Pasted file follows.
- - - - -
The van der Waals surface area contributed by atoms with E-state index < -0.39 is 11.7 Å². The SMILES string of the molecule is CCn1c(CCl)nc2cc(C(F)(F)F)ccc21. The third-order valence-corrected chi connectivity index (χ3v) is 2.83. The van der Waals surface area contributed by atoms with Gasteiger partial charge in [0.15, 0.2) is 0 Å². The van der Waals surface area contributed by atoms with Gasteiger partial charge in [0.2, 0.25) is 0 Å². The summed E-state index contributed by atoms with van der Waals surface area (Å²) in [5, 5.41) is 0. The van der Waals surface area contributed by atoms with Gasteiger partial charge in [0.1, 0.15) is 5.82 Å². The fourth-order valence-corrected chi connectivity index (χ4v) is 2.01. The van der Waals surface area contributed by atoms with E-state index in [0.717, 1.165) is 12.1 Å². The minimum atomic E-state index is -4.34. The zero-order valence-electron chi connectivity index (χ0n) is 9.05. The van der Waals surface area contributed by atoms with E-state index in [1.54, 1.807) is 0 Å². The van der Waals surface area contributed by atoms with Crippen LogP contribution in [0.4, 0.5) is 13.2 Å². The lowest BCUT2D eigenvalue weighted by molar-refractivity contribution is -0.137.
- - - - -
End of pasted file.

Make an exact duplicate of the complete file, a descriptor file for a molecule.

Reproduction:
The van der Waals surface area contributed by atoms with E-state index < -0.39 is 11.7 Å². The SMILES string of the molecule is CCn1c(CCl)nc2cc(C(F)(F)F)ccc21. The third-order valence-corrected chi connectivity index (χ3v) is 2.83. The van der Waals surface area contributed by atoms with Gasteiger partial charge in [0.15, 0.2) is 0 Å². The van der Waals surface area contributed by atoms with Gasteiger partial charge in [0.2, 0.25) is 0 Å². The summed E-state index contributed by atoms with van der Waals surface area (Å²) in [5, 5.41) is 0. The van der Waals surface area contributed by atoms with Gasteiger partial charge in [0.1, 0.15) is 5.82 Å². The fourth-order valence-corrected chi connectivity index (χ4v) is 2.01. The van der Waals surface area contributed by atoms with E-state index in [0.717, 1.165) is 12.1 Å². The minimum atomic E-state index is -4.34. The zero-order valence-electron chi connectivity index (χ0n) is 9.05. The van der Waals surface area contributed by atoms with E-state index in [1.54, 1.807) is 0 Å². The van der Waals surface area contributed by atoms with Crippen LogP contribution in [0.4, 0.5) is 13.2 Å². The lowest BCUT2D eigenvalue weighted by molar-refractivity contribution is -0.137.